July 4

July 4.—Having mustered the horses this morning, I ordered an arrangement to be entered into for taking them to the water twice a day, and bringing down the supply required for the use of the party. Each person undertook this duty in turn, and thus the labour was divided. After breakfast I went up myself to examine the state of the water and found great abundance in its bed; there were strong traces of recent and high flooding, the drift timber being lodged among the bushes several feet above the ordinary channel. The grass I was sorry to find was rather old and dry, but still there was a very fair supply of it, a point of great importance to us at a time when it was necessary to detain the whole party for two or three weeks in depot, to enable me to examine the country to the north; my former experience having convinced me that it would be dangerous to attempt to push on, before ascertaining where grass and water could be procured.

We had now travelled upwards of eighty miles under Flinders range, from Crystal brook to Mount Arden, and hitherto the character of that range had varied but little. High, rocky, and barren, it rises abruptly from the plains, and so generally even is the country at its base, that we had no difficulty in keeping our drays within a mile or two of it. This was convenient, because we had not far to leave our line of route, when compelled to send up among the ravines for water. The slopes of Flinders range are steep and precipitous to the westward, and composed principally of an argillaceous stone or grey quartz, very hard and ringing like metal when struck with a hammer.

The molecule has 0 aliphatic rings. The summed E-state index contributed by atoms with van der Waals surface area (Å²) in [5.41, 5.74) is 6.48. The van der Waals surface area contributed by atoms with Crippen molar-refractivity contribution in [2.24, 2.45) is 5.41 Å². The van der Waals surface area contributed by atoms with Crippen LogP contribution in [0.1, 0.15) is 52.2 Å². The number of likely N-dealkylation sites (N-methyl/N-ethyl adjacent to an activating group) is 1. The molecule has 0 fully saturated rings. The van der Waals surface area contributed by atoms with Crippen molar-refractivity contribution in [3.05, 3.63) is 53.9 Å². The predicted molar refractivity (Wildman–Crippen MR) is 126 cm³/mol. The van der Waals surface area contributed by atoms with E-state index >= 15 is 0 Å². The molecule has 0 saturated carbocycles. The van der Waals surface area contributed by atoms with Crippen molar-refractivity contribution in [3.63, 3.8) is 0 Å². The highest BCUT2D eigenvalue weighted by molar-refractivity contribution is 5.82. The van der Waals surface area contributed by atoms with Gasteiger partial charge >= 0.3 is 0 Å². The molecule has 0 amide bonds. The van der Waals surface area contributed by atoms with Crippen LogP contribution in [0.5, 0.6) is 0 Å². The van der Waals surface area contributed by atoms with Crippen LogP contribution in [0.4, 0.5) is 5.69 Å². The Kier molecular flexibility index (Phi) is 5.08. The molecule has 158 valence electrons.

There was no vegetation upon these hills, excepting prickly grass, and many were coated over so completely with loose stones that from the steepness of the declivity it was unsafe, if not impossible to ascend them. At one or two points in our routs I climbed up to the top of high summits, but was not rewarded for my toil, the prospect being generally cheerless and barren in the extreme, nor did the account given by Mr. Brown of his ascent of Mount Brown in March 1802, tempt me to delay a day to enable me to view the uninteresting prospect he had seen from the summit of that hill—by far the highest peak in this part of Flinders range.

Having decided upon ridingon a head of my party to reconnoitre, as soon as the WATERWITCH should arrive, I at once commenced my preparations, and made the overseer put new shoes on the horses I intended to take with me. The very stony character of the country we had been lately traversing and the singularly hard nature of the stone itself, had caused the shoes to wear out very rapidly, and there was hardly a horse in the teams that did not now require new shoes; fortunately we had brought a very large supply with us, and my overseer was a skilful and expeditious farrier. At dusk a watch was set upon one of the hills near us, to look out for signals from the WATERWITCH in the direction of Spencer’s gulf, but none were seen.